By Ed Martin, Editor

In 2011, California Governor Jerry Brown and the California Legislature put an end to the state’s 60-year love affair with Redevelopment, as they dissolved approximately 400 Redevelopment (RDAs) agencies throughout California, including Lemoore’s RDA, an important aspect of Lemoore’s growth since it was established in the 1980s.

But according to recent legislation, (SB 107) passed by legislators and signed by Brown in September, many California cities may see some of that money come back to their communities. The Lemoore City Council, on Tuesday, will hear a report from its finance department that basically states that Senate Bill 107 will allow Lemoore’s Successor Agency – the body created to manage the Redevelopment turnover – to “utilize from 5 to 35 percent of the bond proceeds in a manner consistent with the original bond covenants.”

Prior to the dissolution of the Lemoore Redevelopment Agency in 2011, and confirmed by a California Supreme Court decision in 2012, the Lemoore RDA issued $19,150,000 in Tax Allocation Bonds. Those proceeds have been held because the State Department of Finance said the money could not be used on Lemoore projects.

Lemoore, if it adheres to Department of Finance requirements, one of which includes having Lemoore’s Successor Agency seek the state’s final approval for a Final Recognized Obligation Payment Schedule (ROPS), it could seek up to 35 percent of the bond proceeds to be used on local projects.

According to city estimates, the city could get up to $4.65 million for city projects and another $1.16 million for low and moderate income projects. Original requirements for RDA projects included a set aside of RDA funds for low and moderate income projects, a move designed to increase affordable housing in California.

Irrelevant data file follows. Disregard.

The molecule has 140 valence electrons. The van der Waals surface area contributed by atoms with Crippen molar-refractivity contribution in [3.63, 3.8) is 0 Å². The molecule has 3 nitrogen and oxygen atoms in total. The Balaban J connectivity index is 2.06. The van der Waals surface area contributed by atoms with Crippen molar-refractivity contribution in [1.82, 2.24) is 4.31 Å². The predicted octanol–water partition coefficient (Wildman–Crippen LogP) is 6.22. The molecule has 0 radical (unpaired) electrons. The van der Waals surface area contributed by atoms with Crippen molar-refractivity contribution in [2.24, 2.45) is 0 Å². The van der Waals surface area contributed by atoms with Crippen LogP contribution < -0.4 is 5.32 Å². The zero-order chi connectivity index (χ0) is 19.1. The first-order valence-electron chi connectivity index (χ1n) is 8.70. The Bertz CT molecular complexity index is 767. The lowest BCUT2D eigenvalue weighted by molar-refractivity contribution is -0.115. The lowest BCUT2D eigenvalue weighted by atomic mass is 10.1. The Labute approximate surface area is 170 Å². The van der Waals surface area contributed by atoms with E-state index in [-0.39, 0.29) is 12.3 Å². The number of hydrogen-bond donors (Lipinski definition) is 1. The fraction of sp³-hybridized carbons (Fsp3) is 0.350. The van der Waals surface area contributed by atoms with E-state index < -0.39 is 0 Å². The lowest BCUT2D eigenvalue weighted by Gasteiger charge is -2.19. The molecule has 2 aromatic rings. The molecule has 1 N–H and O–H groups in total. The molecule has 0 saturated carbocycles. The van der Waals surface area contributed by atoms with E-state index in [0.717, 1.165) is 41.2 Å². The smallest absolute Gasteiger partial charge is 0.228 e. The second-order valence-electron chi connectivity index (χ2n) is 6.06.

Redevelopment agencies essentially gave local governments – usually cities, but sometimes counties – the ability to capture a greater share of property taxes. After an area was declared a redevelopment project area, the share of property taxes that goes to schools and other local agencies was frozen. All of the growth in property taxes from that point until the redevelopment project area expired – usually 50 years – went back to the redevelopment agency.

Because of the increased flow of tax revenue into the RDA, Lemoore was able to use bond financing, using the funds to improve the city’s “blighted” areas, all of which were included in a Redevelopment area, identified by city officials as areas in need of development.

While city leaders haven’t identified specific projects, any funding could be used to expand the city’s waste water improvement capabilities, make street improvements, fund the police department’s proposed dispatch center, road widening and much more.

Brown’s move in 2011 came as somewhat of a shock to local communities. He argued at the time that the state could no longer afford redevelopment in a budget crisis. Redevelopment is contentious because of the financial advantage it provides redevelopment agencies and their community sponsors, primarily cities, over school districts, counties and other property tax recipients. Brown argued that the money would be better spent directly on schools and core city and county services, such as police and fire protection.

There also have been examples of abuse and questions raised about how some redevelopment agencies have used RDA funding to combat blight. Instead, there were arguments that some communities used the power of eminent domain and other questionable RDA activities to improve sales and property tax figures in their cities by appealing to developers and other special interests.

By ending redevelopment agencies, the state had effectively seized control of billions of dollars of property taxes previously controlled by the cities that established redevelopment agencies.